There’s more on the Hannan family here.

Tombstone Tuesday: Pearson of Whitehaven

This Tombstone Tuesday I’m adding some pictures of tombstones of the Pearson and Ellwood families of Whitehaven, Cumberland. They relate to the Pearson and Ellwood families featured in the post immediately below this one.

Gravestone of Daniel William Pearson and Sarah Jane Walker in Whitehaven Cemetery

Daniel William Pearson (1855-1929) and his wife Sarah Jane Walker (1857-1959) are buried in Whitehaven Cemetery, Ward 1, Section O.

They were Val’s maternal great-grandparents.

Daniel William Pearson was the son of William Pearson, a butcher of Whitehaven, and his wife Sarah Johnson, who was born in King’s Lynn, Norfolk.

Sarah Jane Walker was born in Sylecroft, Whicham, in the south of Cumberland, and was the daughter of William Walker, a spirit merchant of Sylecroft, and his wife Agnes Duke, who was born in Ulverston, Lancashire (which is now part of the new county of Cumbria.

Daniel William Pearson started is career as a butcher, like his father, and then became Whitehaven’s Sanitary Inspector and Inspector of Nuisances (lovely title, that!) Two of ths brothers, Charles and Henry, were Anglican clergymen, while another brother, John Johnson Pearson, was an apothecary of sorts, and wrote books about his travels in the Middle East.

M Ellwood grave

Gravestone of Margaret Pearson (nee Ellwood), in Whitehaven, Cumberland, England

Our second tombstone is of Margaret Pearson, the daughter-in-law of Daniel William and Sarah Jane Pearson.

Ernest Pearson (1892-1975) was a plumber and electrician of Whitehaven, and married Margaret Ellwood (1892-1958), the daughter of Thomas Ellwood and Mary Carr.

They had three sons, Gilbert, Ralph and John, and a daughter, Edith Margaret Pearson.

Mary Kerwick

One of the ancestors we knew little about was Val’s great-great-great
grandmother Mary Kerwick. She married William James MacLeod, a master
mariner, in Cape Town in 1827, and they had eight children. 

On her death notice (she died on 23 June 1863) it said she was born in “Three
Rivers, Canada” and that she was 52 years and 9 months old. So we put her
date of birth as September 1810, and wondered what had brought her from
Canada to the Cape Colony. 

Since the advent of the World Wide Web more and more genealogical records
have been put on line, and yesterday we discovered her in the International
Genealogical Index (IGI), which informed us that she was the daughter of
James Kerwick and Elisabeth Clouith; born 13 Sep 1810, baptised 25 Sep 1810.
Eglise catholique. Immaculée Conception (Trois-Rivières, Québec). 

That would make her age at death exact, so we’re pretty sure she’s the right
one. 

Now, of course, we’re looking for more information about her parents and
where they came from, and also whether she had any brothers or sisters, and
what happened to them.

Trying to make contact with Sharon Gilmour nee Daniels

We recently received a message via our family tree on TribalPages:http://hayesstw.tribalpages.com/

to the effect that a Sharon Gilmour had visited the site and left a message saying the she was a granddaughter of George Emmett Brennan. We sent her an e-mail message, but unfortunately it bounced as follows:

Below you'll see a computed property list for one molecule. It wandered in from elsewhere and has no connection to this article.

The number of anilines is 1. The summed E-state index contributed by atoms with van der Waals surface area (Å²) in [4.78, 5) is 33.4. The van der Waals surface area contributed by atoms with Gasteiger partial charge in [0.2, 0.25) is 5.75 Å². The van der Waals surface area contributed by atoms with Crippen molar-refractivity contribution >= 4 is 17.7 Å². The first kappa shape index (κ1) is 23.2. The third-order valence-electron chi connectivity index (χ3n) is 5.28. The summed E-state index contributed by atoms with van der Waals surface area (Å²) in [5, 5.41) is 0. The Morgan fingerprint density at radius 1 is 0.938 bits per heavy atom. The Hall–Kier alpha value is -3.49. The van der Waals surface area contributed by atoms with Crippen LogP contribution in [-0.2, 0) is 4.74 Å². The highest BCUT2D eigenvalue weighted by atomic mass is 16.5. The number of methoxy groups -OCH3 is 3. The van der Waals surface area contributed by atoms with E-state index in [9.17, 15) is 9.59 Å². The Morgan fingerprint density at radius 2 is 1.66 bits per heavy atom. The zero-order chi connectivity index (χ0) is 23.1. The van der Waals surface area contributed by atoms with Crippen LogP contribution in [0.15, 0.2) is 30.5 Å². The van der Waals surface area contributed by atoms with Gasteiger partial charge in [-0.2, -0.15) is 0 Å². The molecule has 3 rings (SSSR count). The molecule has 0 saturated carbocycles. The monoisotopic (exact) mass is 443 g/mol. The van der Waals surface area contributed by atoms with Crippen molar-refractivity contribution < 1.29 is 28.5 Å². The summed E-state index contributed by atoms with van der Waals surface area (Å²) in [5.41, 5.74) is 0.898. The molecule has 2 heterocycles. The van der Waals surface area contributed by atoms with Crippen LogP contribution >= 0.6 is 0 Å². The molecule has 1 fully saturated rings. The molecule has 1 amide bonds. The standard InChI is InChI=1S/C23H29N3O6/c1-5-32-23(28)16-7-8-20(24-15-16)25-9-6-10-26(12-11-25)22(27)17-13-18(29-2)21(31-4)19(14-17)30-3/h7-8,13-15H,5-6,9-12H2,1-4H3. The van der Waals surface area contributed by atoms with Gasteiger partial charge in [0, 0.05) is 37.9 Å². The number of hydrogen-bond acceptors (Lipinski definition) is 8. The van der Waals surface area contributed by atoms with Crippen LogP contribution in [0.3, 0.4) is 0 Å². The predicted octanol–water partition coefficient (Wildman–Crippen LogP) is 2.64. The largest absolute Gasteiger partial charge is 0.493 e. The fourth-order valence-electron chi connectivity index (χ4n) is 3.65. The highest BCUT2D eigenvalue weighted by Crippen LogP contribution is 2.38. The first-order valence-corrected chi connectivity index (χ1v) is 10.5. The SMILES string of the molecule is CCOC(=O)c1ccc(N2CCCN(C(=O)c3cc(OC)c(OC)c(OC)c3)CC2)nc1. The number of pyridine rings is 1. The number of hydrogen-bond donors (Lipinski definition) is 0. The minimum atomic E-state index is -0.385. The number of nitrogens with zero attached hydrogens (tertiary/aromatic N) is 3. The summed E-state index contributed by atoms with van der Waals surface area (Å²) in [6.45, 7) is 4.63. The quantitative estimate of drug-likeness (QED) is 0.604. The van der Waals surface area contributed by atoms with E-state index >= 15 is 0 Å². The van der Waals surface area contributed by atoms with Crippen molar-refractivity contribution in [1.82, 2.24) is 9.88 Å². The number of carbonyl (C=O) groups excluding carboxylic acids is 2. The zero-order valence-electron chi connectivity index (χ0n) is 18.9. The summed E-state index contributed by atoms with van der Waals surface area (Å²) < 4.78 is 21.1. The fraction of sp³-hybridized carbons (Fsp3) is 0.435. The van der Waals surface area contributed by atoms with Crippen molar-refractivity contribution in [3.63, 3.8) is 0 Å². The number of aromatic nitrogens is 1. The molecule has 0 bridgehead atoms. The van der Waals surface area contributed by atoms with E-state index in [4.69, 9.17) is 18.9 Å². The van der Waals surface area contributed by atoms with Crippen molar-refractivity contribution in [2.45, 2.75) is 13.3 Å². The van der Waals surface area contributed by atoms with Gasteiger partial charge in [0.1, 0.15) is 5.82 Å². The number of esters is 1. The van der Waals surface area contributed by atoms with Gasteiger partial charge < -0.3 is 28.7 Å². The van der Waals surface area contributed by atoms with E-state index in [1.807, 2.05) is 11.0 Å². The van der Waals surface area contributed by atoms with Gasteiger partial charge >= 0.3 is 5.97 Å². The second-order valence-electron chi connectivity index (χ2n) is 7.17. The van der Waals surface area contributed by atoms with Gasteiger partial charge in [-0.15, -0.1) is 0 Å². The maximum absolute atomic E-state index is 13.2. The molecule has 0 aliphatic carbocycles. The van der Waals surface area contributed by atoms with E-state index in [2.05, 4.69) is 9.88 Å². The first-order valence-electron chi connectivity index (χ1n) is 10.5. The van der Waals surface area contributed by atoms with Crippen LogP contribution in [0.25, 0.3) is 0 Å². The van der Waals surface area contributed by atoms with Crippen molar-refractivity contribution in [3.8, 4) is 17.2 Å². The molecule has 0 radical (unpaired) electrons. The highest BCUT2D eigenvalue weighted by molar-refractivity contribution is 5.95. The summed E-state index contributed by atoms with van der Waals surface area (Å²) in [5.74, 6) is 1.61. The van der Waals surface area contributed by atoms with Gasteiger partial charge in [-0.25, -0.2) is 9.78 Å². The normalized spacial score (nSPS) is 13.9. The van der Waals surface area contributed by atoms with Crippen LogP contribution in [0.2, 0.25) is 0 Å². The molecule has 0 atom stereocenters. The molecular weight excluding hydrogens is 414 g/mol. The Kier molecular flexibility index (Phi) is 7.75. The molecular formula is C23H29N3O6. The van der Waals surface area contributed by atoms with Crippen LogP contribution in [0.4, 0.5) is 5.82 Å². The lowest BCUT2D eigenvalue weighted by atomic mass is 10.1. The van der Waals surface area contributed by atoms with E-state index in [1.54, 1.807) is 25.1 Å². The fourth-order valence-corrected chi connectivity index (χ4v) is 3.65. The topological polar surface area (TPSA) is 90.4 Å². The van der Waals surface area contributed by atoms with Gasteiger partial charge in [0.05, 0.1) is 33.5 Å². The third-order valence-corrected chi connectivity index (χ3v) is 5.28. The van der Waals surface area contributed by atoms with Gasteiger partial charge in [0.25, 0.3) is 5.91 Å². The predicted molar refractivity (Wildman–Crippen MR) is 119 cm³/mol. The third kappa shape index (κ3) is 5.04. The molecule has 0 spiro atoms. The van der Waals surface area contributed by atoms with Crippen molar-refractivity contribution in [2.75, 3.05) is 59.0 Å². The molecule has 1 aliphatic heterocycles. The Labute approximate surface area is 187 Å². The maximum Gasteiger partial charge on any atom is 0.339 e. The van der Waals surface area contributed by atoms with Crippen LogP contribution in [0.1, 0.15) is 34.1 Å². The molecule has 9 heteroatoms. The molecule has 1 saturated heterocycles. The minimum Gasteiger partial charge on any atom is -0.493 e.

On 9 Jan 2012 at 6:40, Mail Delivery System wrote:

> This is the mail system at host wblv-ip-mesg-1-3.saix.net.
> > I’m sorry to have to inform you that your message could not
> be delivered to one or more recipients. It’s attached below.
> > For further assistance, please send mail to postmaster.
> > If you do so, please include this problem report. You can
> delete your own text from the attached returned message.
> > The mail system
> > : host mx3.hotmail.com[65.54.188.94] said: 550
> Requested action not taken: mailbox unavailable (in reply to RCPT TO
> command)

So now we have no way of making contact. I’m just hoping that Sharon herself, or someone who knows her, may see this to let her know that we tried to get in touch, but failed.
George Emmett Brennan (1905-1961) married Maude Florence Beatrice Crighton (1905-?) in 1928, possibly in Johannesburg. We visited her on 6 April 1986, when she was living in an old age home in Bertrams, Johannesburg, with her sister-in-law “Baby” Crighton.

2011 in retrospect

During the second half of 2011 we concentrated mainly on the Ellwood family of Cumbria in our research. We found a link to Bruce Morrison’s online family tree, which took our Ellwood family several generations back to Dufton in Westmorland, England, which enabled us to also link up to several other Ellwood families we had previously thought were unlinked. We started an Ellwood family history forum in July, and by the end of the year it had 19 members, most of them known to be related.

In May we went on holiday to the Western Cape, and visited several relations on the way, mostly of the Growdon and Hannan families. In the first part of the year we were mainly working on the Bagot and Cottam families, from Lancashire in England, and also started a Bagot family forum.

We’ve seen a gradual greowth in the number of visitors to our Family Wiki, but still practically no interaction, which is the main purpose of a Wiki — a collaborative effort at building up a family history, but apart from us, only one other person contributed to it in 2011.